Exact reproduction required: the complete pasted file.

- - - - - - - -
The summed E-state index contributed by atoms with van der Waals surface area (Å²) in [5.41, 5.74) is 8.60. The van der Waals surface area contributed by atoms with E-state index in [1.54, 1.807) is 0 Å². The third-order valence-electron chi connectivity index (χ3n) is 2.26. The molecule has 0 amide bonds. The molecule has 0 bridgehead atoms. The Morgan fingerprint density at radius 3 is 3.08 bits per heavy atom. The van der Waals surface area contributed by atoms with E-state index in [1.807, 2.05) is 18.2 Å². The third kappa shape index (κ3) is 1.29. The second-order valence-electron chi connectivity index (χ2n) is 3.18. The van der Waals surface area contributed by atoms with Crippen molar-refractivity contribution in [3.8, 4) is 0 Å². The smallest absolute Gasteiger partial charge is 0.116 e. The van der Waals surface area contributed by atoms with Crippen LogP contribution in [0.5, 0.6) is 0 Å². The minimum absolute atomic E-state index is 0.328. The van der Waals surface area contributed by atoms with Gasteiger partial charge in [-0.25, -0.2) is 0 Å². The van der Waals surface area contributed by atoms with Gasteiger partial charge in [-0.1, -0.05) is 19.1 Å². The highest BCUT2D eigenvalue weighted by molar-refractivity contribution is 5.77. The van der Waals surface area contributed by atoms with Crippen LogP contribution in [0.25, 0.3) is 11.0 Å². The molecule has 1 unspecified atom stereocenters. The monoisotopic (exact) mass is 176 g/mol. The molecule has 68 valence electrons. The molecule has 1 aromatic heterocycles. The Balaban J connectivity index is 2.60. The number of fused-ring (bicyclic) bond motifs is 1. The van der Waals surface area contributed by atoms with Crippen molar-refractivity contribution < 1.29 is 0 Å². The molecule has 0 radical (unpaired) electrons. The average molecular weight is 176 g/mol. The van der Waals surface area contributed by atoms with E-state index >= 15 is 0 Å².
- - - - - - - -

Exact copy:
The summed E-state index contributed by atoms with van der Waals surface area (Å²) in [5.41, 5.74) is 8.60. The van der Waals surface area contributed by atoms with E-state index in [1.54, 1.807) is 0 Å². The third-order valence-electron chi connectivity index (χ3n) is 2.26. The molecule has 0 amide bonds. The molecule has 0 bridgehead atoms. The Morgan fingerprint density at radius 3 is 3.08 bits per heavy atom. The van der Waals surface area contributed by atoms with E-state index in [1.807, 2.05) is 18.2 Å². The third kappa shape index (κ3) is 1.29. The second-order valence-electron chi connectivity index (χ2n) is 3.18. The van der Waals surface area contributed by atoms with Crippen molar-refractivity contribution in [3.8, 4) is 0 Å². The smallest absolute Gasteiger partial charge is 0.116 e. The van der Waals surface area contributed by atoms with Crippen LogP contribution in [0.5, 0.6) is 0 Å². The minimum absolute atomic E-state index is 0.328. The van der Waals surface area contributed by atoms with Gasteiger partial charge in [-0.25, -0.2) is 0 Å². The van der Waals surface area contributed by atoms with Gasteiger partial charge in [-0.1, -0.05) is 19.1 Å². The highest BCUT2D eigenvalue weighted by molar-refractivity contribution is 5.77. The van der Waals surface area contributed by atoms with Crippen LogP contribution in [0.25, 0.3) is 11.0 Å². The molecule has 1 unspecified atom stereocenters. The monoisotopic (exact) mass is 176 g/mol. The molecule has 68 valence electrons. The molecule has 1 aromatic heterocycles. The Balaban J connectivity index is 2.60. The number of fused-ring (bicyclic) bond motifs is 1. The van der Waals surface area contributed by atoms with Crippen molar-refractivity contribution < 1.29 is 0 Å². The molecule has 0 radical (unpaired) electrons. The average molecular weight is 176 g/mol. The van der Waals surface area contributed by atoms with E-state index >= 15 is 0 Å².